I'm currently at school, I'm going to try to measure aligned as soon as possible as well as doa bit of a better inspection of the frame connections.
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Old 04-16-13, 09:58 AM
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Yep. I do think Sachs was the only one who made them (atleast marketed widely in the US, Regina may have made them but never saw one) and they were great for smaller smooth riders.

I unfortunately fell into the below category and went through 3 axles in one summer.

As it turned out, the increased length of unsupported axle sticking out from the right side of the hub was just too long for traditional 10 mm threaded axles. 8-speed freewheels were sold for several years, but a very large percentage of the riders who bought them wound up having problems with axle breakage/bendage. As a result, 8-speed freewheels eventually pretty much disappeared from the market."
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Old 04-16-13, 10:06 AM
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They are still out there, for example, Sunrace still offers 8 speed freewheels. And 9 speed

https://www.amazon.com/s/ref=nb_sb_no...ewheel+8+speed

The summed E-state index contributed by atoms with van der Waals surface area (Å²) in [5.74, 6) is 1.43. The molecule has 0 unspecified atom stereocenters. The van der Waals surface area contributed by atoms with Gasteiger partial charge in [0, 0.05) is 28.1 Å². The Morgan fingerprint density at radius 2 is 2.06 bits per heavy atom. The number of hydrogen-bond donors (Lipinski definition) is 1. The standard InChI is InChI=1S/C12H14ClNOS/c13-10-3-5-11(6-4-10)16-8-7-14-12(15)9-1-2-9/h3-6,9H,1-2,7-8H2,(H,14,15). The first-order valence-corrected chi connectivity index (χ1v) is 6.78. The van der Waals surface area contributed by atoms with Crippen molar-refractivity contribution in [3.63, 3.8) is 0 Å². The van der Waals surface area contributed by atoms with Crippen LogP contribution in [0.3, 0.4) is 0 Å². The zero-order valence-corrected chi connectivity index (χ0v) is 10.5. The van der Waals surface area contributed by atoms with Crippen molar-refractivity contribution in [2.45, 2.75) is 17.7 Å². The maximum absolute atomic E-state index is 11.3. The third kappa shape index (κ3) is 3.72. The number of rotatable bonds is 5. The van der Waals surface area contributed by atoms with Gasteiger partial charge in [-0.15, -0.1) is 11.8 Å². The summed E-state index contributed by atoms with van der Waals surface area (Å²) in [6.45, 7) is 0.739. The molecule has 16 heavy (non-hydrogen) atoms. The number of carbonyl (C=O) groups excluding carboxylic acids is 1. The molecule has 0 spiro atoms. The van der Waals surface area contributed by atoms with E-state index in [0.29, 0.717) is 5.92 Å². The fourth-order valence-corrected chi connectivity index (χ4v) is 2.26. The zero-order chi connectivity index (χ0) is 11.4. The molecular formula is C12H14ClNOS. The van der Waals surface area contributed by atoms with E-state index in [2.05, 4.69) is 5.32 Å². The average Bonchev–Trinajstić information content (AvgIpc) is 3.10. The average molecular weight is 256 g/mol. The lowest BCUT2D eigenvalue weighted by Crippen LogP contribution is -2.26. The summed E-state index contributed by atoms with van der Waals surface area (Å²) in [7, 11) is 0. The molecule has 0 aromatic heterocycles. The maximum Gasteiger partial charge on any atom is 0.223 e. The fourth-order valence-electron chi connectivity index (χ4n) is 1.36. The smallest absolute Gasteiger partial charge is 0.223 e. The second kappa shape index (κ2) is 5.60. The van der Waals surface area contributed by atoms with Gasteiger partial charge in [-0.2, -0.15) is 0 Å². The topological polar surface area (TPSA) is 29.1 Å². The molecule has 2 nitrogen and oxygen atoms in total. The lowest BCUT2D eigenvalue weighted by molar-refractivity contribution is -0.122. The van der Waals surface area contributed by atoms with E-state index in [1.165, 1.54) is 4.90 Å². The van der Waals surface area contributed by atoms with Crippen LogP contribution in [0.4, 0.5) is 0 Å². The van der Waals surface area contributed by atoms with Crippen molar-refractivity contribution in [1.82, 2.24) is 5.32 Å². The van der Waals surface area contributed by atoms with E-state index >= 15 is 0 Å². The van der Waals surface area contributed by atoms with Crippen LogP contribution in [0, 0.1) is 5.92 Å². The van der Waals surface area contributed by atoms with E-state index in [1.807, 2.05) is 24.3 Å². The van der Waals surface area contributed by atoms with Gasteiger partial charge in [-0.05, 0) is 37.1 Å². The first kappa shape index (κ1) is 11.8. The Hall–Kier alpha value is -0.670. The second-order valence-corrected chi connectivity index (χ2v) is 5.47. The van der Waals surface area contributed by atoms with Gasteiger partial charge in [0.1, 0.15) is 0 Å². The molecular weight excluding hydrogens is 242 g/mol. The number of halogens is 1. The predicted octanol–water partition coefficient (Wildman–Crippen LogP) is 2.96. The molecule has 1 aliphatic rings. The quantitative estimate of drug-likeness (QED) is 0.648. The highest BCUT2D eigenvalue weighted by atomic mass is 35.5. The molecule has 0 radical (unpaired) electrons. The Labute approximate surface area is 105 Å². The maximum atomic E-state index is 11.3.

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Old 04-16-13, 10:17 AM
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Alright, so this is basically a non-issue as long as the frame is still intact (tube bonding and alignment) right? Because I was looking to get an alternate wheelset to ride from the tubulars on there right now anyways.

Because I now know I'm not limited to 126 mm wheelsets, I can just get a modern 130 mm cassette hub wheel set and add spacers right?

However to make the hub on there now work out better, can some of the spacers be moved to the other side and the wheel redished?
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Old 04-16-13, 10:49 AM
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It's pretty much too late now to worry too much about the "cold set" done on the rear triangle. You pretty much have to live with it as a second cold setting would just make things worse for a possibility that cracking could start with the tubing.